If you haven’t used caulk before, you’ll need to cut the tip off the tube then break open the seal in the tube. Most caulking guns have a little poker attached for this purpose. Really wiggle it around inside the tube and break the seal wide open otherwise it’ll take forever to get the caulk into the bowl and you’ll likely have to start over because the caulk will start to set up before your ready.
Squeeze as much silicone as you’ll think you need into the soapy water. Keep in mind that the soap is your catalyst, so don’t waste time. I wanted plenty of extra silicone for a large mold, so I emptied about half the tube into the water.
Don’t forget to cap your caulk when you’re done. I normally just shove a big screw or nail into the hole. They also sell caps.
This is where the best and worst parts of the process begin.
Reach in and scoop up the silicone and begin kneading, stretching and folding it. I kept dunking it back into the water to help with any stickiness. It will STINK. It’ll make you cough. The vinegar smell is basically a punch right to your sinuses.
If you ignore the smell you can play around a bit. It’s basically slime for grown-ups. Have fun with it, you’re a hard working adult and you’ve earned it.
When you feel it start to firm up the fun is over and you can start molding your stamp. Squish it down into all the little recessed areas of the stamp the best you can.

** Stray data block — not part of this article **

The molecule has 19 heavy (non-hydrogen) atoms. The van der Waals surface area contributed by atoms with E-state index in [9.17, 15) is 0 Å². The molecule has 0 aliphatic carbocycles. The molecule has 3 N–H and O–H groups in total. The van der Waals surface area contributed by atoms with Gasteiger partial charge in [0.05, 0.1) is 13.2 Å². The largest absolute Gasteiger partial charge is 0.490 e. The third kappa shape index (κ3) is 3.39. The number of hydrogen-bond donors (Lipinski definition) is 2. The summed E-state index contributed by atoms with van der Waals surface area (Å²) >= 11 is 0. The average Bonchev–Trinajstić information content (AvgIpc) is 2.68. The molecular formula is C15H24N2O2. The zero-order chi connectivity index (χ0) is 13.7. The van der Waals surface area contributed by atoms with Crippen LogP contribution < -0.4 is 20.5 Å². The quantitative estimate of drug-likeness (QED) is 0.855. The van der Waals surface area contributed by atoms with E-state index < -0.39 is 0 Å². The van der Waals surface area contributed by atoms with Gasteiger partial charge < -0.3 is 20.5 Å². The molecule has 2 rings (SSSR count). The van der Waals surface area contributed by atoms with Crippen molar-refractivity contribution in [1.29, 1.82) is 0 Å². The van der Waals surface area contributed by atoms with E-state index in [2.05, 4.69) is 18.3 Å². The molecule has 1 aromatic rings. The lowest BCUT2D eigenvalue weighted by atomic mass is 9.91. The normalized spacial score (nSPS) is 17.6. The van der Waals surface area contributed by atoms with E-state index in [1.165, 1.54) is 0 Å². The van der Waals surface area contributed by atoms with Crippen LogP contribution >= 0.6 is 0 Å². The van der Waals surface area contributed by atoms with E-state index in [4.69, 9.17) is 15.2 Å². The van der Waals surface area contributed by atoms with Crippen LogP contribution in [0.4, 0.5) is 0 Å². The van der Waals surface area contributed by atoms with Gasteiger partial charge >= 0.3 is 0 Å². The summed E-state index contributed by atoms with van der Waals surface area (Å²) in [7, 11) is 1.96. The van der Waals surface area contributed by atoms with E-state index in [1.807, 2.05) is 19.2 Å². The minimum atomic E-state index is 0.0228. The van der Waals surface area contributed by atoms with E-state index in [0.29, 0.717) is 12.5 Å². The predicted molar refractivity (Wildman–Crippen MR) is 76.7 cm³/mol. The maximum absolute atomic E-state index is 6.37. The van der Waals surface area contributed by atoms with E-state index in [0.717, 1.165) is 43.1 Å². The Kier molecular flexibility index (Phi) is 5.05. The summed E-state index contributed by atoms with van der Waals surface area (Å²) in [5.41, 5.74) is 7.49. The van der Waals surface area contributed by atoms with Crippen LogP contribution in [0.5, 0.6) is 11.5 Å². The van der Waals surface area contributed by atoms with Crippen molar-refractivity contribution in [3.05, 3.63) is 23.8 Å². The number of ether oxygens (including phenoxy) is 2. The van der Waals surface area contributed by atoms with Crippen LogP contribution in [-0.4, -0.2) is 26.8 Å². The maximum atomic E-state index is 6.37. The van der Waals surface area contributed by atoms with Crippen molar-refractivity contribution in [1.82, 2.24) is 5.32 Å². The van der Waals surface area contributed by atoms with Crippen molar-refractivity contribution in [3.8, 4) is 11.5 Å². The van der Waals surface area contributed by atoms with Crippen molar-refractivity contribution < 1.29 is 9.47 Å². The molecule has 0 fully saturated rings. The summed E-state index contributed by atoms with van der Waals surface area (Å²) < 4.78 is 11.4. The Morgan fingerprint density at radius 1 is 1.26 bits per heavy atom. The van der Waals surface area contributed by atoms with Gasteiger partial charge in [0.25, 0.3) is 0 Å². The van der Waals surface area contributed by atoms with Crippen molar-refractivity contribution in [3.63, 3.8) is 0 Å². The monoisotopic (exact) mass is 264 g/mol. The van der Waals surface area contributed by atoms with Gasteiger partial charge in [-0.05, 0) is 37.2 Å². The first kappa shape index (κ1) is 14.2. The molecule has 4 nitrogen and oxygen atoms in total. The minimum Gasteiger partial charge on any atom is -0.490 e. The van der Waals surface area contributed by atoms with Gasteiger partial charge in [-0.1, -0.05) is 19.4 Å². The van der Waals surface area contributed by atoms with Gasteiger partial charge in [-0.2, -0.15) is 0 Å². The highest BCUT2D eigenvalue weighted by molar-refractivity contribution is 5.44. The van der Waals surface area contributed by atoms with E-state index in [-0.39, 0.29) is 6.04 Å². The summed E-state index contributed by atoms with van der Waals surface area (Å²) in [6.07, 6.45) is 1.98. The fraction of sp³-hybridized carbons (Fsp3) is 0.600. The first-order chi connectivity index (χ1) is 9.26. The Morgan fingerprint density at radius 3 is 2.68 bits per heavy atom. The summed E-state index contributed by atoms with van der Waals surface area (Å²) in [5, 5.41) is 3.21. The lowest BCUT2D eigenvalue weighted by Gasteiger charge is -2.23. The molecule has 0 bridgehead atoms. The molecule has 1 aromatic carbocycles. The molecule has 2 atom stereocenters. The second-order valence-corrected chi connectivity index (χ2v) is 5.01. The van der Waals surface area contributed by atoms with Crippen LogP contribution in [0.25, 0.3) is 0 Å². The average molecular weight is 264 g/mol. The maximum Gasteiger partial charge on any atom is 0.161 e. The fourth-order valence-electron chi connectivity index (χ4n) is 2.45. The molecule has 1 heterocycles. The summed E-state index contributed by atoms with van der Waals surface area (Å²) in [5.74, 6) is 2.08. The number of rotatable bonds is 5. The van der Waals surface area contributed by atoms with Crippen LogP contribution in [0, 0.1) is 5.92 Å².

Then I took a second sheet of glass and pushed it down until it rested on my foam strips. This will make the mold flat and level. I used plenty of silicone so that it would be a nice big pancake when it’s done.
Let sit for 1 hour and then you can pull the parchment paper off and remove your stamp.
Your mold will stink and continue to stink for up to 2 days. You can put it outside or somewhere it won’t bother anyone (or put it somewhere it will definitely bother someone).
To test out the mold, I grabbed some photopolymer liquid gel and very slowly add it to the mold until completely full.
I pressed my glass plate down on top of my mold allowing the gel to overflow a bit. Because I made my mold a big pancake, the glass will easily rest on top and the back of my stamp will be perfectly flat.
I turned on a UV light and let it go for a few minutes. It probably only needs 1-2 minutes, but I just turned it on and walked away for a bit.
When I came back, I unmolded my stamp and cut off the edges where it overflowed.
I slapped my stamp onto a stamping block and gave it a try. I don’t really do much stamping so my little stamp pads are old. It took a few tries to get the ink loaded onto the stamp.
I did notice some artifacts on the stamped image. This was likely from air trapped between the stamp and the silicone while making the mold. If I was to remake the mold, I would probably slowly roll the silicone onto the stamp to try and push out any air, or I might even rip off some gobs of silicone and fill the cavities of the stamp prior to covering the whole stamp with the silicone.
Overall, I was pretty impressed but I think a liquid mold kit might do a slightly better job. Next time I see one I might grab one and try again.